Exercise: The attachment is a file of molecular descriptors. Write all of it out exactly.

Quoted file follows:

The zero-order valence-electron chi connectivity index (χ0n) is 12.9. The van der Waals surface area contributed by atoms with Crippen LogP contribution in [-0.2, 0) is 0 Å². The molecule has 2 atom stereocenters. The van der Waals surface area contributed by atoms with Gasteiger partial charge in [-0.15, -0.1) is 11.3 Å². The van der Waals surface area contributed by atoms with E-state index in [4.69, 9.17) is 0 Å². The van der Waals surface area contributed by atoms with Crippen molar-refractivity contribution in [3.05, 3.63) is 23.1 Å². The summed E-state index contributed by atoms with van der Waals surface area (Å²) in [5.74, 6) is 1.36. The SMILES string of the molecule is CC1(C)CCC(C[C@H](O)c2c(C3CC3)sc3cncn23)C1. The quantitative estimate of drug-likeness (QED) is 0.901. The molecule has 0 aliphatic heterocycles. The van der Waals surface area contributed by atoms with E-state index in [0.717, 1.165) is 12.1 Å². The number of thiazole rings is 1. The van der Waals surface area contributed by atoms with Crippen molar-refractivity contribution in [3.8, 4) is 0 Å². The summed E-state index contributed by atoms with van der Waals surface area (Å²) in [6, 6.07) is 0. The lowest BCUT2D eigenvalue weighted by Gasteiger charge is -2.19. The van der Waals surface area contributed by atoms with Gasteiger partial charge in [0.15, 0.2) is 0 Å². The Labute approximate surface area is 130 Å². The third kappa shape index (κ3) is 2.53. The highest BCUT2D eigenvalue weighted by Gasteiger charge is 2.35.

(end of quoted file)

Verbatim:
The zero-order valence-electron chi connectivity index (χ0n) is 12.9. The van der Waals surface area contributed by atoms with Crippen LogP contribution in [-0.2, 0) is 0 Å². The molecule has 2 atom stereocenters. The van der Waals surface area contributed by atoms with Gasteiger partial charge in [-0.15, -0.1) is 11.3 Å². The van der Waals surface area contributed by atoms with E-state index in [4.69, 9.17) is 0 Å². The van der Waals surface area contributed by atoms with Crippen molar-refractivity contribution in [3.05, 3.63) is 23.1 Å². The summed E-state index contributed by atoms with van der Waals surface area (Å²) in [5.74, 6) is 1.36. The SMILES string of the molecule is CC1(C)CCC(C[C@H](O)c2c(C3CC3)sc3cncn23)C1. The quantitative estimate of drug-likeness (QED) is 0.901. The molecule has 0 aliphatic heterocycles. The van der Waals surface area contributed by atoms with E-state index in [0.717, 1.165) is 12.1 Å². The number of thiazole rings is 1. The van der Waals surface area contributed by atoms with Crippen molar-refractivity contribution in [3.8, 4) is 0 Å². The summed E-state index contributed by atoms with van der Waals surface area (Å²) in [6, 6.07) is 0. The lowest BCUT2D eigenvalue weighted by Gasteiger charge is -2.19. The van der Waals surface area contributed by atoms with Gasteiger partial charge in [0.15, 0.2) is 0 Å². The Labute approximate surface area is 130 Å². The third kappa shape index (κ3) is 2.53. The highest BCUT2D eigenvalue weighted by Gasteiger charge is 2.35.